Two advocacy groups are suing the United States government over the practice of searching electronic devices at border checkpoints and airports. The two groups’ main argument is that the searches are unconstitutional as the devices contain private and personal information. The groups, instead, want warrants to be issued before a search is conducted.

Government officials have responded to the lawsuit claiming what they do, and how they do it, is critical for homeland security. The two foundations filing the suit, Electronic Frontier Foundation and the American Civil Liberties Union, cite the Constitution in their argument.

According to the Fourth Amendment, searches and seizures are prohibited unless a warrant is issued for the search. The Associated Press reported that at border checkpoints and at airports, this requirement is null and void as it is a matter of national security.

“People now store their whole lives, including extremely sensitive personal and business matters, on their phones, tablets and laptops, and it’s reasonable for them to carry these with them when they travel,” Sophia Cope, the foundation’s attorney said. “It’s high time that the courts require the government to stop treating the border as a place where they can end-run the Constitution.”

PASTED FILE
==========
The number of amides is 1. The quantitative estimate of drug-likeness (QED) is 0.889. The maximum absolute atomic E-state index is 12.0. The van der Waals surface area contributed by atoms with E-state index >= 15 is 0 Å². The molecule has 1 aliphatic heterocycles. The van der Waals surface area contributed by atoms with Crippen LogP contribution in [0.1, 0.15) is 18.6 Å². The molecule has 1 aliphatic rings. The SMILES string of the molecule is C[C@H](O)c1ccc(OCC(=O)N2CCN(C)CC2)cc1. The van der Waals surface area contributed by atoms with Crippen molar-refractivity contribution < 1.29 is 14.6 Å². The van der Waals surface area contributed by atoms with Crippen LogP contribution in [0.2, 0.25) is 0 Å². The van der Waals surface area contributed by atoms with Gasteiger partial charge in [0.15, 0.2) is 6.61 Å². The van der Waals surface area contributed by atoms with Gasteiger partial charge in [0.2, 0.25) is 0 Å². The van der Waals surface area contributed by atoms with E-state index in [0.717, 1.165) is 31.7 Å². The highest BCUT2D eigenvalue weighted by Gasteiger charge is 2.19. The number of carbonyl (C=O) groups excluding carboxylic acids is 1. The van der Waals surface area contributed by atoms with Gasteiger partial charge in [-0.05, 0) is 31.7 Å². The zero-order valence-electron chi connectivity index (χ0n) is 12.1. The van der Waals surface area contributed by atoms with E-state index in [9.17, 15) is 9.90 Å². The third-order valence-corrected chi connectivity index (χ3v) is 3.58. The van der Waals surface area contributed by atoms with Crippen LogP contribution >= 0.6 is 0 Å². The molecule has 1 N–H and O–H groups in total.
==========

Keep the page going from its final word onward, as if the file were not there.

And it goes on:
These two groups filed the suit on behalf of 10 individuals, from various ages and professions, who have had their electronic devices seized. Some individuals didn’t receive their electronic devices back for nearly a month.

They argue that none of these men or women have ever been accused of any wrongdoing. There has been no response from Homeland Security directly, but government officials who spoke to the Associated Press claimed that these instances are rare.

On the other hand, searches like these have foiled terrorist plots, helped arrest child predators and even led to the arrest of human traffickers. Electronic device searches have become a hotly debated topic lately.

Last year, following the San Bernardino terrorist attack, the FBI wanted Apple Inc. to create a backdoor failsafe into their phones so they could unlock the device if needed. Apple’s CEO Tim Cook refused to do so and even condemned the request.

“Once created,” he wrote, “the technique could be used over and over again, on any number of devices. In the physical world, it would be the equivalent of a master key, capable of opening hundreds of millions of locks — from restaurants and banks to stores and homes. No reasonable person would find that acceptable.”

The ever-growing advancements of electronic devices have begun to play a pivotal role in national security. As technology continues to advance, there will be a constant game of cat and mouse as the government tries to stay one step ahead of those who use these devices for wrongdoing.